October 11, 2016
by Graham H. Kidner
Hutchens Law Firm – USFN Member (North Carolina, South Carolina)
In June the Consumer Finance Protection Bureau (CFPB or Bureau) published its Supervisory Highlights Mortgage Servicing Special Edition summarizing its recent supervisory examination observations that focus on compliance with the Mortgage Servicing Rules (MSRs) and on unfair, deceptive or abusive acts or practices by loan servicers. As noted in the Highlights, the Bureau recently updated its Supervision and Examination Manual and enhanced the section related to consumer complaints, in particular, to review whether servicers have adequate processes in place to expedite the evaluation of complaints or notices of error where borrowers face foreclosure. Additionally, the CFPB is increasing its focus on compliance with the Equal Credit Opportunity Act (ECOA). For the latter half of 2016, the Bureau will be conducting a more targeted review of ECOA compliance.
The issues most extensively addressed in the Supervisory Highlights based on recent supervisory observations are in the following areas: loss mitigation acknowledgment; loss mitigation offers and related communications; loan modification denial notices; policies and procedures; and servicing transfers. The Highlights provide numerous anecdotal examples of specific violations, the alleged harm to borrowers as a result, and the remedies required by the Bureau, without identifying the at-fault servicers.
Loss Mitigation Acknowledgment Notices
Bureau examiners found numerous violations relating to the requirement that a servicer must acknowledge in writing within 5 days the receipt of a loss mitigation application received 45 days or more before foreclosure sale. If the application is incomplete, the acknowledgment must inform the borrower of the additional documents and information needed, and a date by which they must be provided. In addition to process defects, the CFPB reported that it had found some statements contained in acknowledgment notices to be deceptive, such as when servicers informed borrowers that their homes would not be foreclosed on before the deadline to submit additional loss mitigation materials, but the foreclosure sales proceeded anyway.
The Bureau found other errors, including the failure to timely send the acknowledgment notices, failing to inform the borrowers about additional material needed, requesting documents not relevant to loss mitigation review, and denying loss mitigation before the deadline had passed for the borrower to submit additional materials.
Loss Mitigation Offers
The CFPB found fault with the way in which some servicers handled proprietary loan modifications, including misleading or deceiving borrowers about whether and when outstanding charges would be deferred or assessed. Some servicers were found to have made the language in their offers impossible for many borrowers to comprehend, exposing borrowers to risks that they did not understand. Other servicers sent loss mitigation option letters that did not match the terms approved by their underwriting software, thus misrepresenting the actual terms being offered.
Additionally, the Bureau observed numerous situations where servicers had sought to require borrowers to waive their legal rights to bring claims in court in return for the receipt of a loss mitigation option, in violation of Regulation Z. Servicers should already be aware of the well-publicized administrative proceeding from July 2015, In re Residential Credit Solutions, in which the servicer paid a hefty penalty for engaging in similar behavior.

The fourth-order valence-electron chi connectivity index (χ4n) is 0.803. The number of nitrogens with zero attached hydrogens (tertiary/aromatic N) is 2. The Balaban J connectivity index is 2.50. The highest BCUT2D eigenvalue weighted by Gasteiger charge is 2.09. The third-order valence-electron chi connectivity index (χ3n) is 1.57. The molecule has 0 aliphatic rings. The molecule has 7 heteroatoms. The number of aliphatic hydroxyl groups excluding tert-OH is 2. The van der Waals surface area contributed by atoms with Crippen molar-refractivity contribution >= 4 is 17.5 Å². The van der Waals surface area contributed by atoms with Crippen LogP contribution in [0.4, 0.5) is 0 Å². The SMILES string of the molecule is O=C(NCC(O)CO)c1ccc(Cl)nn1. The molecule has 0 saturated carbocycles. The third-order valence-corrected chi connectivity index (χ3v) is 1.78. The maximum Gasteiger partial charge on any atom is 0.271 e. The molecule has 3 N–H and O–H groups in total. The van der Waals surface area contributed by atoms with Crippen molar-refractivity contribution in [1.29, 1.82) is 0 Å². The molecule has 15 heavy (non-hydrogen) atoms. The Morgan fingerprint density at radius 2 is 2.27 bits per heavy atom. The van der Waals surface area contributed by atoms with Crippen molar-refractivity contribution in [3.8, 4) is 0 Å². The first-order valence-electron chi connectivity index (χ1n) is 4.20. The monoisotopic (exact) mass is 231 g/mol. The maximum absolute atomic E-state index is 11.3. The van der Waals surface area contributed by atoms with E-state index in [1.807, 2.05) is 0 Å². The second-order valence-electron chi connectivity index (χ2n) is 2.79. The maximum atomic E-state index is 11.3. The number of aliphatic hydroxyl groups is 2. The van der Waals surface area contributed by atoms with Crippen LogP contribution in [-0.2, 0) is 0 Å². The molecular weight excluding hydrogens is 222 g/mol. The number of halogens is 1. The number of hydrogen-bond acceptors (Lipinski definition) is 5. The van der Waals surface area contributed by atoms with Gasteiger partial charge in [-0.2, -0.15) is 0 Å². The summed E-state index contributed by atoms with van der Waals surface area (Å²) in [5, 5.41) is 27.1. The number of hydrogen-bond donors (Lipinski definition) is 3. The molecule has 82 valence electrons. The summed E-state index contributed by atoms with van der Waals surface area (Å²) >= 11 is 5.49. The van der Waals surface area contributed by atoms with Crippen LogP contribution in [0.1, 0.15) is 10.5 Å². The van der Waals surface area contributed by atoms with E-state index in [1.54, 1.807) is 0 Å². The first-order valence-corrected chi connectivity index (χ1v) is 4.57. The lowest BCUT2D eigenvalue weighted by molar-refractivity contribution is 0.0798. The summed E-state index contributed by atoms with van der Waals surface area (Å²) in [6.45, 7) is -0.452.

Loan Modification Denial Notices
Further, the Bureau found that some servicers failed to provide a reason for the denial of a loss mitigation application, or provided an incorrect reason. The MSRs require that such an explanation be provided in a denial notice so that the borrower knows whether to appeal. If the servicer receives a complete loss mitigation application 90 days or more before foreclosure sale or during the pre-foreclosure review period, the borrower has a right to appeal the denial but is deprived of that right if the servicer fails to inform the borrower of the right to appeal, the amount of time available to appeal, or the reasons for denial.
Servicing Policies, Procedures, and Requirements
The CFPB reports a miscellany of errors as the result of servicers failing to have necessary policies and procedures in place to deal with a wide range of borrower inquiries or requests. These range from the failure to provide borrowers with loss mitigation application forms to identifying which loss mitigation options were available for the particular borrowers who sought relief. Some of these failings were the result of inadequate communications among servicer personnel, or the failure of servicer employees to understand the loss mitigation options allowed by their loan investors.
While improvements have been observed by the Bureau, there continue to be problems in honoring already-agreed-upon loss mitigation resolutions following servicing transfers, as well as the loss of documents and information provided to the transferor servicers by the borrowers.
The Highlights were positive in many respects, with the CFPB noting considerable improvements made by many servicers to properly staff effective compliance management programs, improve employee training, better utilize technology systems, and actively review borrower complaints for allegations of legal violations. Nonetheless, servicers would be wise to study the Highlights and continually strive to improve their loss mitigation policies, procedures, and processes so as to better serve their customers and avoid adverse action by the Bureau.
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